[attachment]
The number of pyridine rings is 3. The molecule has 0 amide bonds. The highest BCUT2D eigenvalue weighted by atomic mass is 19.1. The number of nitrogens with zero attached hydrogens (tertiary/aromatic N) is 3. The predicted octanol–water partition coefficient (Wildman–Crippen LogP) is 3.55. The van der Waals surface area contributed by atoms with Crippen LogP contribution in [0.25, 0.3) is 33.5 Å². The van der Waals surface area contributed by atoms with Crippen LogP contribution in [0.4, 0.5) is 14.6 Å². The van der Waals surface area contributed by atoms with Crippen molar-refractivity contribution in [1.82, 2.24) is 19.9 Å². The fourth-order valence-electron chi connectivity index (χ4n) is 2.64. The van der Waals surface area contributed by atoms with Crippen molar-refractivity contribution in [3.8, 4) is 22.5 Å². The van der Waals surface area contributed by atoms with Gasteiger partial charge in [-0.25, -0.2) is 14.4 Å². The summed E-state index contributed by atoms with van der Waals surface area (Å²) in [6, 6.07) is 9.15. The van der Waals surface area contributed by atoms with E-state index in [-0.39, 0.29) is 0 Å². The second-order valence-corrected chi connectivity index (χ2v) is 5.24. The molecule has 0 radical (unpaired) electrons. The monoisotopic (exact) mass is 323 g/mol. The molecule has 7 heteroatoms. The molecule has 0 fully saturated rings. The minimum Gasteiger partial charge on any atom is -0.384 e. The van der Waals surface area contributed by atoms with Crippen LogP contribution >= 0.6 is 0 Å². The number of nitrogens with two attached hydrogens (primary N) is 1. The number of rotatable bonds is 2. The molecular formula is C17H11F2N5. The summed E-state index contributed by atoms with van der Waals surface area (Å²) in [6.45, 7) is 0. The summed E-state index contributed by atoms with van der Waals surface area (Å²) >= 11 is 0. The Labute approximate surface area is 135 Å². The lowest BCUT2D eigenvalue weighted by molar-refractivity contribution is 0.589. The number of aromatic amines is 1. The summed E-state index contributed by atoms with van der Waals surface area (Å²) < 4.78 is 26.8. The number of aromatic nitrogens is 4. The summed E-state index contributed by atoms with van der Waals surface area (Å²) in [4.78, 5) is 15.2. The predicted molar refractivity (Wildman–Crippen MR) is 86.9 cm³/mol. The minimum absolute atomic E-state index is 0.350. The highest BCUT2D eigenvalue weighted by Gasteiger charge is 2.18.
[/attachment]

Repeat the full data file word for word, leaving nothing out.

The number of pyridine rings is 3. The molecule has 0 amide bonds. The highest BCUT2D eigenvalue weighted by atomic mass is 19.1. The number of nitrogens with zero attached hydrogens (tertiary/aromatic N) is 3. The predicted octanol–water partition coefficient (Wildman–Crippen LogP) is 3.55. The van der Waals surface area contributed by atoms with Crippen LogP contribution in [0.25, 0.3) is 33.5 Å². The van der Waals surface area contributed by atoms with Crippen LogP contribution in [0.4, 0.5) is 14.6 Å². The van der Waals surface area contributed by atoms with Crippen molar-refractivity contribution in [1.82, 2.24) is 19.9 Å². The fourth-order valence-electron chi connectivity index (χ4n) is 2.64. The van der Waals surface area contributed by atoms with Crippen molar-refractivity contribution in [3.8, 4) is 22.5 Å². The van der Waals surface area contributed by atoms with Gasteiger partial charge in [-0.25, -0.2) is 14.4 Å². The summed E-state index contributed by atoms with van der Waals surface area (Å²) in [6, 6.07) is 9.15. The van der Waals surface area contributed by atoms with E-state index in [-0.39, 0.29) is 0 Å². The second-order valence-corrected chi connectivity index (χ2v) is 5.24. The molecule has 0 radical (unpaired) electrons. The monoisotopic (exact) mass is 323 g/mol. The molecule has 7 heteroatoms. The molecule has 0 fully saturated rings. The minimum Gasteiger partial charge on any atom is -0.384 e. The van der Waals surface area contributed by atoms with Crippen LogP contribution >= 0.6 is 0 Å². The number of nitrogens with two attached hydrogens (primary N) is 1. The number of rotatable bonds is 2. The molecular formula is C17H11F2N5. The summed E-state index contributed by atoms with van der Waals surface area (Å²) in [6.45, 7) is 0. The summed E-state index contributed by atoms with van der Waals surface area (Å²) >= 11 is 0. The Labute approximate surface area is 135 Å². The lowest BCUT2D eigenvalue weighted by molar-refractivity contribution is 0.589. The number of aromatic amines is 1. The summed E-state index contributed by atoms with van der Waals surface area (Å²) < 4.78 is 26.8. The number of aromatic nitrogens is 4. The summed E-state index contributed by atoms with van der Waals surface area (Å²) in [4.78, 5) is 15.2. The predicted molar refractivity (Wildman–Crippen MR) is 86.9 cm³/mol. The minimum absolute atomic E-state index is 0.350. The highest BCUT2D eigenvalue weighted by Gasteiger charge is 2.18.